Article VIII- National Executive Committee

Section 3.  The Executive Committee shall be the final authority on all matters involving the National Union and the membership at large, subject, however, to such specific determinations of policy as may have been made by prior plenary and/or special conventions or agreements consummated as the result of bargaining negotiations with the Board and/or General Counsel.  In the absence of a specific determination of policy by prior plenary and/or special conventions or agreements consummated as a result of bargaining negotiations with the Board and/or General Counsel the Executive Committee shall have full and final authority to devise and to implement any new policy or make any decision which in its judgment is required by the best interests of the Union and membership at large.  Any new policy devised by the Executive Committee shall continue to be binding on the Union and the membership at large unless voided by a subsequent special or plenary convention, or by a majority of valid votes case by the membership at large by secret ballot.  The Executive Committee shall determine the position of the National Union in all negotiations with the Board and with the General Counsel, and shall have the exclusive full and final authority, subject to the provisions of Article XI hereof, for negotiating on all questions that affect the membership at large.  The Executive Committee shall have the full and final authority with respect to the internal affairs of the National Union unless overruled by a majority of the members voting by secret ballot in a referendum.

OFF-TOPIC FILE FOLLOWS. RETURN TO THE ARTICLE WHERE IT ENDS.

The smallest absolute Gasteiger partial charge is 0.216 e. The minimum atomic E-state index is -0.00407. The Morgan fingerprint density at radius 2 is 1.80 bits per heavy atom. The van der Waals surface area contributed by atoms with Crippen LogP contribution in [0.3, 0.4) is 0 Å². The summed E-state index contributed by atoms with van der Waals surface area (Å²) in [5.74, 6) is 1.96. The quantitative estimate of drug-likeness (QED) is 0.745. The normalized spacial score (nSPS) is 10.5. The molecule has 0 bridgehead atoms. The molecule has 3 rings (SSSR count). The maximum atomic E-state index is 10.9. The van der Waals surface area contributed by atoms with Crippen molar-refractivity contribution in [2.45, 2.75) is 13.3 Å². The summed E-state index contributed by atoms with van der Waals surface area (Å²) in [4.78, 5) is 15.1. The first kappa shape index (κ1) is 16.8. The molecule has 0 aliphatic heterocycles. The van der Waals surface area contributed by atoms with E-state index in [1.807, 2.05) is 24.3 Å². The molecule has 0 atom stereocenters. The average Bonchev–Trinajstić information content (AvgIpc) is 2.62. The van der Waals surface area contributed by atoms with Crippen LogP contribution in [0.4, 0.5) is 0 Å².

Section 4.  The Executive Committee may authorize the expenditures of such sums from the general fund in the custody of the Treasurer as its deems necessary, provided, however, that no sum in excess of one hundred dollars ($100) may be expended for any one (1) item unless approved by two-thirds (2/3) of the members of the Executive Committee.

Article XI Bargaining and Grievance Negotiations

Section 4.  The responsibility for representing the National Union and all bargaining unit employees in all grievance proceedings with the Board and/or General Counsel after the final Agency answer shall be vested in the Executive Committee, following consultation with the grievant, the Local Union and the respective District Vice President involved.

Section 5.  All Locals shall notify their respective District Vice presidents and Grievance Committee Chairperson of any formal grievance and/or the filing of an unfair labor practice charge or complaint filed within their jurisdiction, and shall advise the District Vice President and Grievance Committee Chairperson of all dispositions pertaining thereto.

AFGE does not mention arbitration at all in its national Constitution and Bylaws. That is likely due to the fact that the union’s National President has delegated any authority he has to make those decisions to either the leaders of any units represented by a single local or to the council of local union leaders who direct the representational activities of those units with multiple locals, e.g., SSA, EPA, HUD, Border Patrol, Bureau of Prisons, DOL, etc.